Black Sabbath Started Wearing Crosses to Ward Off Curse
In their early days, the band members regularly dealt with accusations of being Satanists, and drew fans from some extremist groups.
“There was some black magic organization that wanted us to play at a stone circle,” Butler told Metal Hammer in a recent interview. “We said no – we were sort of against Satan, as opposed to promoting it – so they allegedly cursed us. The head of the white witches call our management and said he knew we had a curse put on us, and we should wear crosses and he’d do a ritual thing. It all sounds so hokey.”
Nevertheless, the band believed what it had been told. “That’s why we started wearing crosses!” Butler said. “Ozzy [Osbourne]’s father made them for us. He used to work at a metal factory making car parts, so he made us these great big crosses out of spare metal.”
In his 2009 memoir I Am Ozzy, Osbourne told his own version of the story. “I couldn’t believe it when I learned that people actually ‘practiced the occult.,'" he wrote. "These freaks with white makeup and black robes would come up to us after our gigs and invite us to black masses at Highgate Cemetery in London. I’d say to them, ‘Look, mate, the only evil spirits I’m interested in are called whiskey, vodka and gin.’ At one point we were invited by a group of Satanists to play at Stonehenge. We told them to fuck off, so they said they’d put a curse on us.”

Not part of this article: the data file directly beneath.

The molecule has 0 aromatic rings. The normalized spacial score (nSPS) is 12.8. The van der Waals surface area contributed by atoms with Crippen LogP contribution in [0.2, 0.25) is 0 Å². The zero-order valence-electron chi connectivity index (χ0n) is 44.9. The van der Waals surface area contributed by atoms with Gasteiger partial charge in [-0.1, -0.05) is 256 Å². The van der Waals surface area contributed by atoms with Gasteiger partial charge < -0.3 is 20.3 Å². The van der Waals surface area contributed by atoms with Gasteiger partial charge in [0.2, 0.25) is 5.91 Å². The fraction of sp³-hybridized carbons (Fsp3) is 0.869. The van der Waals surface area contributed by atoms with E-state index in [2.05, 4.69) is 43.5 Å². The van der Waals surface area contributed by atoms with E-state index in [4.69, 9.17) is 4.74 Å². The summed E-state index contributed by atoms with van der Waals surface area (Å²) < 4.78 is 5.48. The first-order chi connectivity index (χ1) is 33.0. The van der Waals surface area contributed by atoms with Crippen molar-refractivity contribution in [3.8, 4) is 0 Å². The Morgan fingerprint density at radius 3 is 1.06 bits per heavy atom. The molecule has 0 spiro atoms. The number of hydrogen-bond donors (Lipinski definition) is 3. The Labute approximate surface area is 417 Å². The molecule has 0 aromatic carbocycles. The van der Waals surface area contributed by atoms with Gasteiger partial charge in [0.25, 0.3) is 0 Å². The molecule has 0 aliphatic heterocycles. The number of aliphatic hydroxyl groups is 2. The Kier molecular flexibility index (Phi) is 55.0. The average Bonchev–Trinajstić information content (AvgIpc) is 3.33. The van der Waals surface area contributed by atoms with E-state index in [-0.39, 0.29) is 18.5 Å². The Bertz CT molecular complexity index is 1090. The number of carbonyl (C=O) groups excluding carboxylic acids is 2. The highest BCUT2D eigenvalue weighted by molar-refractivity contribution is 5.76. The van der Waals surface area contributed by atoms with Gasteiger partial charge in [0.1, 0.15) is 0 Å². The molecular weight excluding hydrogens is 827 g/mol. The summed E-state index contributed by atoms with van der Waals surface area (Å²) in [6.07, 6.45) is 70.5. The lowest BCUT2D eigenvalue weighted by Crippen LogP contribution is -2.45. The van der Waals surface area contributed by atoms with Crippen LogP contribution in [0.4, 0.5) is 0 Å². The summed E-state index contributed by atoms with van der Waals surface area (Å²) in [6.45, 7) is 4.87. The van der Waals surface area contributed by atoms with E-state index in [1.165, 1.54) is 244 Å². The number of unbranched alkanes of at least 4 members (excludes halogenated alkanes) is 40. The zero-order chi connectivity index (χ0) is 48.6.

In the new interview, Butler recalled how being brought up in the Catholic faith influenced his exploration of the world around him. “I wanted to read about the other side,” he explained.
“I’d always hear about Satan, so I wanted to find out what that was about. So I started reading up on astral planes, all that kind of stuff. I used to have weird experiences when I was a kid; orbs appearing to me. … It sounds like I’m nuts. When I was four, I felt a presence in the room, and I saw this orb hovering above my head and I could see the future in it and it just disappeared into the fireplace. I used to have these dreams. … I’d wake up and it would happen the next day. A lot disappeared when I got to my teen years.”